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US Military Ends Journalist Profiling Contract


News photographers take pictures of a German ISAF Quick Reaction Force regional command north (QRF) soldier during a drill in the Marmal mountains near the German ISAF headquarters in Masar-i-Sharif, north of Kabul, July 1, 2008. (REUTERS/Fabrizio Bensch)

KABUL - The U.S. military is cancelling a
contract with a public relations firm after coming under
criticism for using the company to rate the output of
journalists reporting on the Afghanistan war.

The Rendon Group had provided profiles of journalists that
rated their output as "positive", "neutral" or "negative",
although the military said it did not use the ratings to
manipulate coverage or deny reporters access to cover the war.

"The Bagram Regional Contracting Center intends to execute
a termination of the media analyst contract ... for the
convenience of the U.S. government," military spokeswoman
Lieutenant Commander Christine Sidenstricker said.

The contract -- worth $1.5 million -- with the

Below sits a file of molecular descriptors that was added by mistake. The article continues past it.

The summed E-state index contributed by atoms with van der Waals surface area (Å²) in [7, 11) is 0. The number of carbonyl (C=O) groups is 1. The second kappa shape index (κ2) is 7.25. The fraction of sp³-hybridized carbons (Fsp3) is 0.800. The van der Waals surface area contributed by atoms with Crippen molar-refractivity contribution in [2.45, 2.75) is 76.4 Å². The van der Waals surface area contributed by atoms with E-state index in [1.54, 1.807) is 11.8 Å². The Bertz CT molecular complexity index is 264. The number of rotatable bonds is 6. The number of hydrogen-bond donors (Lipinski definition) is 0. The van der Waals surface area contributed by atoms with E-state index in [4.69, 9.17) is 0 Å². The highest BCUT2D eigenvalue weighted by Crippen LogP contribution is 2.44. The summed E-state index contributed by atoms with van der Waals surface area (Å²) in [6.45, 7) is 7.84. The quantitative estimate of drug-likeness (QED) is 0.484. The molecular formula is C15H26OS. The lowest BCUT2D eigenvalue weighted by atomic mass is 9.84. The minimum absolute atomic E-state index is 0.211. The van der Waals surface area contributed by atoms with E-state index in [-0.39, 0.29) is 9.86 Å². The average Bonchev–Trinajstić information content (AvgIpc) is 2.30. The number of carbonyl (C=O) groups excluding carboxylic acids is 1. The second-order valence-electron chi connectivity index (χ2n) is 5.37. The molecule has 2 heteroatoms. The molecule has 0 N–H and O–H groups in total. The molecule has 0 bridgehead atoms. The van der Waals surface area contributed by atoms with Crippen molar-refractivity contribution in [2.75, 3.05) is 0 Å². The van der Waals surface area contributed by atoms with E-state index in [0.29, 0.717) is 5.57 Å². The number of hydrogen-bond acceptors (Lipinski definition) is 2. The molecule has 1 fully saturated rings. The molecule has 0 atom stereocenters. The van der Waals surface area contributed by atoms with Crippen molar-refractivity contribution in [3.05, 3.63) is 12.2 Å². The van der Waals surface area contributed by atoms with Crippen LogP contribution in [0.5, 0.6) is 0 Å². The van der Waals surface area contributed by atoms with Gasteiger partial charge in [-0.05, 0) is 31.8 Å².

Washington-based firm was first revealed last week in the
military's own Pentagon-funded but editorially independent
newspaper, Stars and Stripes.

The paper said the profiles included suggestions on how to
"neutralise" negative stories and generate favourable coverage.

The profiles had been sharply criticised by journalism
advocacy groups.

"It strips away any pretence that the army is interested in
helping journalists to work freely. It suggests they are more
interested in propaganda than honest reporting," Aidan White,
general secretary of the Brussels-based International
Federation of Journalists, said last week.

Commanders denied they used the profiles to attempt to
influence coverage, or to determine which journalists would be
allowed to accompany troops on "embedded" assignments.

(Reporting by Peter Graff; Editing by Jerry Norton)

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